A New Tool in Humanitarian Relief: Texting

Understanding how Ebola is affecting the food supply is far easier when a robot is running the survey.

A mobile phone salesman at a stall in Freetown, Sierra Leone's capital, in 2012  (Simon Akam/Reuters)

Pandemics, like war, have a higher cost than their death toll. On top of the 5,000 lives that Ebola has claimed, there are other sorts of victims in the six West African countries the virus has reached. The emergency erodes trust and infrastructures, threatening local economics and livelihoods.

One infrastructure that’s relatively hard to take down with disease, though, is the cellular phone system. Now, researchers are using it to check on the well-being of people living among the Ebola pandemic.

A UN World Food Programme (WFP) survey earlier this month found that households in Kailahun and Kenema—two districts in eastern Sierra Leone badly affected by the Ebola outbreak—are using “severe food coping strategies.”

“This means people are struggling to meet their basic food needs,” said Jean-Martin Bauer, a food analyst with the WFP. These coping strategies can include skipping meals, reducing portion sizes, and eating less-preferred foods.

The results of the survey are key to understanding who needs support and when, but the methods are important too. The poll was conducted by SMS and “interactive voice” calls—that is, by texting or “robocalling” questions to people who live in the two districts. This automated technique keeps researchers safe, and allows for multiple rounds of surveys to be sent out automatically over time.

“Our typical approach involves sending out roving teams of enumerators with clipboards (or handheld devices) to collect data through face-to-face personal interviews with respondents,” wrote Bauer in an email. “The process delivers valuable detailed information, but tends to be cumbersome.”

Phone-based surveys reduce some of that burden, Bauer said. He added that the WFP can now bring in new data regularly and issue reports on the matter monthly without needing an army of enumerators.

​“Reporting at that frequency is logistically complex to do face-to-face under typical operational contexts, even more so in the context of a public health emergency,” said Bauer.

The poll was made possible by the Denver-based company Mobile Accord. Its main product, Geopoll, conducts opinion and market research surveys exclusively through SMS texting and interactive telephone calls.

Because cellular networks are set up in many developing countries—and landline or broadband networks are not—Geopoll essentially makes widespread polling possible in many places.

(You may recognize Mobile Accord’s name: Earlier this year, it caught flak for building a “Cuban Twitter” clone as a contractor for the U.S. Agency for International Development.)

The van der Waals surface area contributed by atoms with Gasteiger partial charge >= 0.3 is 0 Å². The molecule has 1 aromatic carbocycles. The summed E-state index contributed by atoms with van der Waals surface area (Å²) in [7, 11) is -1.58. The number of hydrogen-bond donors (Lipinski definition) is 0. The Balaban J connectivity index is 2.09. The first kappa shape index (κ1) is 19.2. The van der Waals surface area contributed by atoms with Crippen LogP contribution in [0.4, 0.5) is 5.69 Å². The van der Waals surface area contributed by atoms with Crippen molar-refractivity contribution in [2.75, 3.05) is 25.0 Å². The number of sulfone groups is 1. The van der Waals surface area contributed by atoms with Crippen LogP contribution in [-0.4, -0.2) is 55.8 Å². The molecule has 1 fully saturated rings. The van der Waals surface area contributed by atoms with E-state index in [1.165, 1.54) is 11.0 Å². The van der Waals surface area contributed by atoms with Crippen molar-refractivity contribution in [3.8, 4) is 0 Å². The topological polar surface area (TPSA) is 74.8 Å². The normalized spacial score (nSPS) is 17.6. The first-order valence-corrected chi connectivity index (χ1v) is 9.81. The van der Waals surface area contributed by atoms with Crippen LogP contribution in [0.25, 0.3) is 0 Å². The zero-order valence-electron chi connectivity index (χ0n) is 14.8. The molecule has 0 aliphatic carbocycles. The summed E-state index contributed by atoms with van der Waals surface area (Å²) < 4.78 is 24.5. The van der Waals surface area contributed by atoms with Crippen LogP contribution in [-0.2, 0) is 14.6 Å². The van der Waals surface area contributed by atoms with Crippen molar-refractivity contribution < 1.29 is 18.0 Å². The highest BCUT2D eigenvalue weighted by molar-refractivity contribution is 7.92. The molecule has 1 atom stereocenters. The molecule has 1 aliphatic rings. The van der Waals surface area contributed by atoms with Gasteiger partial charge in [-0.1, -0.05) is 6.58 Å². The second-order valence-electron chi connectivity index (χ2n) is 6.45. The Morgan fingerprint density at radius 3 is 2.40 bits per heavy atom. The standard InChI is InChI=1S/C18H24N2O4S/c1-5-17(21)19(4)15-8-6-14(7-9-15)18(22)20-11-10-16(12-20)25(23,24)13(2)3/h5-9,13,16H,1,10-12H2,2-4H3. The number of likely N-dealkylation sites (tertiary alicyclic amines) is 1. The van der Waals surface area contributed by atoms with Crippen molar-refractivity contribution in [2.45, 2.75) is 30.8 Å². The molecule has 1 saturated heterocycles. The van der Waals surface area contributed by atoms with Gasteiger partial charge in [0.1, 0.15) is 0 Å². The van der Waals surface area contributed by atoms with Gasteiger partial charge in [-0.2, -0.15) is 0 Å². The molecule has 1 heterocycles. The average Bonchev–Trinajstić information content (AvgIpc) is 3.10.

Mobile Accord, which works with cell providers to obtain customer data, can boast a specialized knowledge about how and where to conduct these types of polls. In 23 developing countries—including Sierra Leone and Liberia—it says it knows how to phrase questions well and when to ask them in the first place.

“Response rates for polls in Uganda are better between 1:00 and 3:00 p.m. in the afternoon, whereas in Kenya it’s 4:00 to 6:00 in the afternoon,” Steve Gutterman, the company’s president, told me when we talked this spring. “That varies by location because there’s religious and cultural variances.”

Geopoll often offers free mobile airtime or other bonuses in exchange for survey responses. In the WFP survey, respondents received airtime credit “as a token of appreciation." This is “in line with best practice for remote mobile phone surveys,” said Bauer.

Surveys like these aren’t perfect. “According to the World Bank, there were 44 mobile cellular subscriptions per 100 people in Sierra Leone in 2013,” says the WFP report. While that’s double the 2009 rate of ownership, most people who own cellphones are richer than average. And since Geopoll can only survey phone owners, its results in turn tend to skew toward respondents with higher incomes.
A previous study, conducted two years ago, had shown that Kailahun and Kenema were more food-secure than the Sierra Leonean average. Taken with this new survey, we can see that residents's food situation has degraded significantly—and that this degradation is so widespread it's reached the wealthier populations that Geopoll can survey.

In other words, many well-off people who were very food-secure before the Ebola outbreak are now skipping meals and dramatically shrinking portions. We’ve been able to gain that information through a creative use of widespread technology. But will we act on it?